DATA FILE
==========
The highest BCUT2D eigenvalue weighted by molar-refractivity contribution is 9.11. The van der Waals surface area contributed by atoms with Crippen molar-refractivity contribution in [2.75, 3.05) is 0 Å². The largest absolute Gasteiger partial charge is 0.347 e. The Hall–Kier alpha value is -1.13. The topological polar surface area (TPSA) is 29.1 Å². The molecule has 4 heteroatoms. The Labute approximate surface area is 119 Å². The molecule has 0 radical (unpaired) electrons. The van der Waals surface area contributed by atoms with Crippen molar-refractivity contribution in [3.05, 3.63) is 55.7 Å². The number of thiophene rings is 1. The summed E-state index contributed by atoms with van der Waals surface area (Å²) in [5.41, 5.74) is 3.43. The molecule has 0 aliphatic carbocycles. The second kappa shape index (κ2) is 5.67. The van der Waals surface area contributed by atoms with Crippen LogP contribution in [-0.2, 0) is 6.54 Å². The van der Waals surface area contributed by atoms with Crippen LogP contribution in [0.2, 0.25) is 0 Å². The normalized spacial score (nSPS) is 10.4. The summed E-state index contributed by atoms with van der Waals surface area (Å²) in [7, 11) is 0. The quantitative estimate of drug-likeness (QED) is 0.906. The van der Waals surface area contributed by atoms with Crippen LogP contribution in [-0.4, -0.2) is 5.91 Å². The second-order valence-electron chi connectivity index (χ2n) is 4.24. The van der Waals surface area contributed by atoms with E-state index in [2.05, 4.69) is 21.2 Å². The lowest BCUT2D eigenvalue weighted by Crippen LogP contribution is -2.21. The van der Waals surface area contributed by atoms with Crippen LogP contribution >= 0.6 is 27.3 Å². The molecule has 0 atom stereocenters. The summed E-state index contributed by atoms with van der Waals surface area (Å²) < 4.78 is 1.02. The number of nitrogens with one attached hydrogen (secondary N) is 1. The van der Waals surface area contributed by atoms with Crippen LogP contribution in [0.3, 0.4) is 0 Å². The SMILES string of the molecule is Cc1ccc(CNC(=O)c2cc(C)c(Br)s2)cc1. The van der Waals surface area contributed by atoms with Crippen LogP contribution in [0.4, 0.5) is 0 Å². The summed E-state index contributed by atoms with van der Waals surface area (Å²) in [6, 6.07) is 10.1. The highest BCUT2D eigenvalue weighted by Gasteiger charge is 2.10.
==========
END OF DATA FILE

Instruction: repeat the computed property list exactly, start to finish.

The highest BCUT2D eigenvalue weighted by molar-refractivity contribution is 9.11. The van der Waals surface area contributed by atoms with Crippen molar-refractivity contribution in [2.75, 3.05) is 0 Å². The largest absolute Gasteiger partial charge is 0.347 e. The Hall–Kier alpha value is -1.13. The topological polar surface area (TPSA) is 29.1 Å². The molecule has 4 heteroatoms. The Labute approximate surface area is 119 Å². The molecule has 0 radical (unpaired) electrons. The van der Waals surface area contributed by atoms with Crippen molar-refractivity contribution in [3.05, 3.63) is 55.7 Å². The number of thiophene rings is 1. The summed E-state index contributed by atoms with van der Waals surface area (Å²) in [5.41, 5.74) is 3.43. The molecule has 0 aliphatic carbocycles. The second kappa shape index (κ2) is 5.67. The van der Waals surface area contributed by atoms with Crippen LogP contribution in [-0.2, 0) is 6.54 Å². The van der Waals surface area contributed by atoms with Crippen LogP contribution in [0.2, 0.25) is 0 Å². The normalized spacial score (nSPS) is 10.4. The summed E-state index contributed by atoms with van der Waals surface area (Å²) in [7, 11) is 0. The quantitative estimate of drug-likeness (QED) is 0.906. The van der Waals surface area contributed by atoms with Crippen LogP contribution in [-0.4, -0.2) is 5.91 Å². The second-order valence-electron chi connectivity index (χ2n) is 4.24. The van der Waals surface area contributed by atoms with E-state index in [2.05, 4.69) is 21.2 Å². The lowest BCUT2D eigenvalue weighted by Crippen LogP contribution is -2.21. The van der Waals surface area contributed by atoms with Crippen LogP contribution >= 0.6 is 27.3 Å². The molecule has 0 atom stereocenters. The summed E-state index contributed by atoms with van der Waals surface area (Å²) < 4.78 is 1.02. The number of nitrogens with one attached hydrogen (secondary N) is 1. The van der Waals surface area contributed by atoms with Crippen LogP contribution in [0.3, 0.4) is 0 Å². The SMILES string of the molecule is Cc1ccc(CNC(=O)c2cc(C)c(Br)s2)cc1. The van der Waals surface area contributed by atoms with Crippen LogP contribution in [0.4, 0.5) is 0 Å². The summed E-state index contributed by atoms with van der Waals surface area (Å²) in [6, 6.07) is 10.1. The highest BCUT2D eigenvalue weighted by Gasteiger charge is 2.10.